the channels of the Orinoco as far as the gulfTriste.
CHAIPI, a settlement of the province and cor-regimiento of Parinacochas in Peru, annexed tothe curacy of the corregimiento of Pullo ; in whichwas venerated, ever since the time of the conquest,a beautiful image of the Virgen del Rosario, which,with the temple, was burnt a few years since, andthe parishioners being much afflicted at their loss,the Marquis of Selva Alegre, president of Quito,sent them another equal to the first : at the cele-bration of the festival people assemble from all theneighbouring districts.
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America called New South Wales. Its territoryconsists of a white dry sand, and it is covered withsmall trees and shrubs. This island has a beauti-ful appearance in the spring to those Avho discoverit after a voyage of three or four months, and afterhaving seen nothing but a multitude of mountainscovered with frost, which lie in the bay, and in thestrait of Hudson, and which are rocks petrifiedwith eternal ice. This island appears at that sea-son as though it were one heap of verdure. Theair at the bottom of the bay, although in 51“ of hit.and nearer to the sun than London, is excessivelycold for nine months, and extremely hot the remain-ing three, save when the n. w. wind prevails. Thesoil on the e. <^s well as on the w. side produces allkinds of grain and fruits of fine qualities, whichare cultivated on the shore of the river Rupert.Lat. 52“ 12' n. Long. 80“ w.
CHARO, Matlazingo, the alcaldía mayorof the province and bishopric of Mechoacán inNueva España, of a mild and dry temperature,being the extremity of the sierra of Otzumatlan ;the heights of which are intersected with manyveins of metals, which manifest themselves veryplainly, although they have never yet been dugout ; and in the wet seasons the clay or mud pitsrender the roads impassable. It is watered by theriver which rises in the pool or lake of Valladolid,and by which the crops of wheat, maize, lentils, andthe fruits peculiar to the place, are rendered fertileand productive. This reduced jurisdiction belongsto the Marquises of Valle, and is subject to theDukes of Terranova. Its population is reduced tosome ranchos, or meetings for the purpose of labour,and to the capital, which has the same name, andwhich contains a convent of the religious order ofSt. Augustin, this being one of the first templesbuilt by the Spaniards in this kingdom, the presentdilapidated state of it bearing ample testimony toits great antiquity. It contains 430 families ofPirindas Indians, employed in labour and in thecultivation of the land, and in making bread, whichis carried for the supply' of Valladolid, the neigh-bouring ranchos and estates. It should also have45 or 50 families of Spaniards, Mustees^ and Mulat-toes. Is .50 leagues to the w. of Mexico, and twoto the e. of Valladolid. Long. 100° 44'. Lat.19“34'.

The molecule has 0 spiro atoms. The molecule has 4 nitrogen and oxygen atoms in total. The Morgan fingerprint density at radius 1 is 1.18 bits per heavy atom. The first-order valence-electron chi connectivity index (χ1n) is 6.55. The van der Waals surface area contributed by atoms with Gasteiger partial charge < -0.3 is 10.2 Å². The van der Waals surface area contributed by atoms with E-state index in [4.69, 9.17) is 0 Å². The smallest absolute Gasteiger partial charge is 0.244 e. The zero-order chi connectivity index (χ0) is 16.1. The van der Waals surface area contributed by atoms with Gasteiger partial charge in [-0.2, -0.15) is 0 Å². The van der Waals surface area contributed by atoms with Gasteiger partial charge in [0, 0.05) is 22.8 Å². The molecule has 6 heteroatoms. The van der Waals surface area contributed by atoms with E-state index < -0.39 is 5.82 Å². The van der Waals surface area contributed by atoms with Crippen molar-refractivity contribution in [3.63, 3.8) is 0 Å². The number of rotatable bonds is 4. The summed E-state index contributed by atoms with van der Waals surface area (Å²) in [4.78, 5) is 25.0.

CHARPENTIER, Fond du, a bay of the n. e.
coast of the island of Martinique, between the townand parish of Marigot and the Pan de Azucar.
CHARRUAS, a barbarous nation of Indians ofParaguay, who inhabit the parts lying between therivers Parana and Uruguay. These Indians arethe most idle of any in America, and it has beenattempted in vain to reduce them to any thing likea civilized state.
Charruas, a settlement of this province andgovernment.
Charruas, a river of the same province, whichruns s. s. w. and enters the Paraná.
(Chartier’s Creek. See Canonsburg andMorganza.)
(CHARTRES, a fort which was built bythe French, on the e. side of the Mississippi,three miles n. of La Prairie du Rocher, or theRock meadows, and 12 miles n. of St. Genevieve,on the w. side of that river. It was abandoned in1772, being untenable by the constant washings ofthe Mississippi in high floods. The village s. ofthe fort was very inconsiderable in 1778. A mileabove this is a village settled by 170 warriors of thePiorias and Mitchigamias tribes of Illinois Indians,who are idle and debauched.)
(CHEGOMEGAN, a point of land about 60miles in length, on the s. side of lake Superior.About 100 miles w. of this cape, a considerableriver falls into the lake ; upon its banks abundanceof virgin copper is found.)